20 March 2010

Forgive Me

but I think we have lost our nerve, as a country I mean.

Sure, we can send boys and girls to fight far away, but when it comes to shouldering our duty as citizens we are wimps.

Yes, I am talking about health coverage reform, and the baldly demagogic language that is breathtakingly hypocritical, all meant to stir a mixture of fear and outrage.

But the real intent is to cultivate an atavistic, atomistic idea of America as a wild west nation where all that matters is me and mine.

It looks all sorts of brave, but is really cowardly as courage in my world is about standing up for principles even when it costs you. Standing up for your rights, even if it hurts others, is not courage at all.

I say, let's show some real nerve in this country, not pretend courage.

- For example, let's have a war tax, one that pays for Iraq and Afghanistan. If we are really committed to do it, let's agree to pay for it with a tax increase. Whenever we enter a war, let's ask the country to pay for it. Send us all a bill, except for those in the armed services. Let's send them and their families a check.

- Let's see who's really pulling the strings, by publishing the tax returns of everyone in Congress and the State Legislatures. You want the public trust, trust us by showing us your stake. And that goes for all those vague organizations that run political commercials. Let me see names, real names, and companies. If you're that powerful why hide?

- And let's admit that health care works best when it is more like water departments and sewer departments and fire departments than it is like Walmart or Kmart or Costco. Man up America!

7 comments:

Bill Baar said...

Check Jane Hamsher at fire dog lake... or Howard Dean for that matter...this "reform" was bought the chicago way with payoffs to pharma and insurance companies with the mandate...and ama with a promise on medicare rates..

..so quit calling people cowards!

WFW said...

Chill, Bill

I was yelling at the culture, the whole shebang.

You are right about the horsetrading, but when, tell me, was any bill not written with a favor or two? I hate it, you do too, but why is it worse right now? That is what I mean by false courage, when those who did it before and will do it again, stand tall in the moral saddle. Is it really for noble reasons?

We get the government we deserve, and right now the culture is a 'gimme' culture where winning is everything, and honor is for fools.

Didn't someone write about being a 'fool for Christ?' Well, I am fool for America because I do think honor matters, which means serving the greater good no matter what. If they exist in the halls of power, I can't see them.

Bill Baar said...

Chill? You use fighting words.. condem a whole culture --one I went to war zone to defend I like to think-- and then you want me to chill?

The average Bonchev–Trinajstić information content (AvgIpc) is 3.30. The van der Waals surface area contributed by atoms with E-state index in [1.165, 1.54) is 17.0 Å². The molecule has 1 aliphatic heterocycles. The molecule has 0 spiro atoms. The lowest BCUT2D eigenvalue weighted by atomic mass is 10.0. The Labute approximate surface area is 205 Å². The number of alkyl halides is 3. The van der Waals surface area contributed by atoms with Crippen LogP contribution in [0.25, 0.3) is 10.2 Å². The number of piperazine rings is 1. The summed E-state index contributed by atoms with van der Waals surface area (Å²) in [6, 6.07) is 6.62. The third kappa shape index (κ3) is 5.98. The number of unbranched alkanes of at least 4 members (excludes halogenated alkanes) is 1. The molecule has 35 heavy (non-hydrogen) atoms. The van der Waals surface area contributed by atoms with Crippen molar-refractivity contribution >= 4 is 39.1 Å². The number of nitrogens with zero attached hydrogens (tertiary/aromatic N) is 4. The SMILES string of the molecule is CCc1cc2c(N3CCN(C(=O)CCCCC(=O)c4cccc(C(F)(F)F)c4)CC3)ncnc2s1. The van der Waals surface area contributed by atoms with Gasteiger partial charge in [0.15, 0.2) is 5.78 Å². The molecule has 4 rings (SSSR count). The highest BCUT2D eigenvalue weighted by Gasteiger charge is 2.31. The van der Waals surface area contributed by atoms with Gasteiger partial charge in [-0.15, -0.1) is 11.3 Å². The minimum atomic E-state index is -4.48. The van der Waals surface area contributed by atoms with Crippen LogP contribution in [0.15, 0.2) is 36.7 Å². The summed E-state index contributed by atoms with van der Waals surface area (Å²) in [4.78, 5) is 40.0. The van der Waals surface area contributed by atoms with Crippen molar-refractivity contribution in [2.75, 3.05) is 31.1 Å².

Look in a mirror. You're the enemy on harsh and foolish language.... not our "culture".

WFW said...

Bill,

I am truly sorry if you are angry. Nothing personal was intended. But I also am trying to say something I believe is important.

Far from condemning a whole culture, I am questioning some of the current forms it takes; in this case an individualism that, like other 'isms' focuses so much on one part of our culture that it ultimately distorts it.

You may know my article for the UU World in 2006 when I offered my theory of the 'two souls of America,' one of which is the cowboy rugged individual. It is very American, but not the only America. The pilgrim is also America. The two, ever in tension, create the dynamic and ever creative power that America has. But when one is dominant, we risk cultural orthodoxy and its attendent dangers.

I truly believe we have a dangerously high level of invidualism, the ideology, and that it is distorting us by exagerrating itself and ignoring the other America. I see it in the racial and homophobic insults hurled at member of Congress this week, the apolcalyptic language, the belief that if one is right anything one does is acceptable.

This started in the 1960s, btw, with attacks of Johnson and Nixon, and was present in the personal protests aimed at GWB during his administration. We have been going down this road a long time, and everyone has helped. I would say that the counter culture movement was the ironic seed of the modern libertarian sentiment, but that's another conversation.

I hope this helps clarify things for you Bill. Sorry again for your unhappiness.

Bill Baar said...

Not angry at all. You've wrote a foolish post. I'm taking the time to tell you.

That's all....

Elisa (Nudelman) Winter said...

Right ON!!! (Shouted with much enthusiasm and hands waving in the air.)

darla said...

Yes yes yes. And it does cost to stand up doesn't it? I am particularly intrigued by the concept of a war tax as, at least with GWB, the true (financial) cost of our perpetual war(s) were hidden through budget games. How is it we report counts of our fallen men and women but not the civilians dead in foreign lands? And...as a health care professional, I can say I agree that health care DOES work better as a public good than as a for-profit industry. When did health care become an "industry" anyway? It was, for me and my contemporaries, a mission, a service.